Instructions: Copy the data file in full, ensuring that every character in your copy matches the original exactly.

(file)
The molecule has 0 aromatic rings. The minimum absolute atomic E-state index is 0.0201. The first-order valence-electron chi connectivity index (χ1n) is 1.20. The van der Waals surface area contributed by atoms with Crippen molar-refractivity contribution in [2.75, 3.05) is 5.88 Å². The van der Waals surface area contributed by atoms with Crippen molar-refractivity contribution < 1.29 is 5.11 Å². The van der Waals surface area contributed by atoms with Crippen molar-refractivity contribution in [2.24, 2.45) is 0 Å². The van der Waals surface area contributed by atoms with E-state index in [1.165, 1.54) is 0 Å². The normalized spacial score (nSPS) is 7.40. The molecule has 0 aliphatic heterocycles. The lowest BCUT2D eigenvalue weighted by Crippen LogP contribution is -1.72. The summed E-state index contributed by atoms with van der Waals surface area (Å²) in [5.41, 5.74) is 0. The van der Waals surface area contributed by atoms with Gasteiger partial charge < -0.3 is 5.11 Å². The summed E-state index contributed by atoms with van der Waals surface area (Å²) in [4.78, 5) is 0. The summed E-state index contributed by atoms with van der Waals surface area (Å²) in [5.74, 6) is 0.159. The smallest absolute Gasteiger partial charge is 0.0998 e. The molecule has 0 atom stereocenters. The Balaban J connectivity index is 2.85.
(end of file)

The molecule has 0 aromatic rings. The minimum absolute atomic E-state index is 0.0201. The first-order valence-electron chi connectivity index (χ1n) is 1.20. The van der Waals surface area contributed by atoms with Crippen molar-refractivity contribution in [2.75, 3.05) is 5.88 Å². The van der Waals surface area contributed by atoms with Crippen molar-refractivity contribution < 1.29 is 5.11 Å². The van der Waals surface area contributed by atoms with Crippen molar-refractivity contribution in [2.24, 2.45) is 0 Å². The van der Waals surface area contributed by atoms with E-state index in [1.165, 1.54) is 0 Å². The normalized spacial score (nSPS) is 7.40. The molecule has 0 aliphatic heterocycles. The lowest BCUT2D eigenvalue weighted by Crippen LogP contribution is -1.72. The summed E-state index contributed by atoms with van der Waals surface area (Å²) in [5.41, 5.74) is 0. The van der Waals surface area contributed by atoms with Gasteiger partial charge < -0.3 is 5.11 Å². The summed E-state index contributed by atoms with van der Waals surface area (Å²) in [4.78, 5) is 0. The summed E-state index contributed by atoms with van der Waals surface area (Å²) in [5.74, 6) is 0.159. The smallest absolute Gasteiger partial charge is 0.0998 e. The molecule has 0 atom stereocenters. The Balaban J connectivity index is 2.85.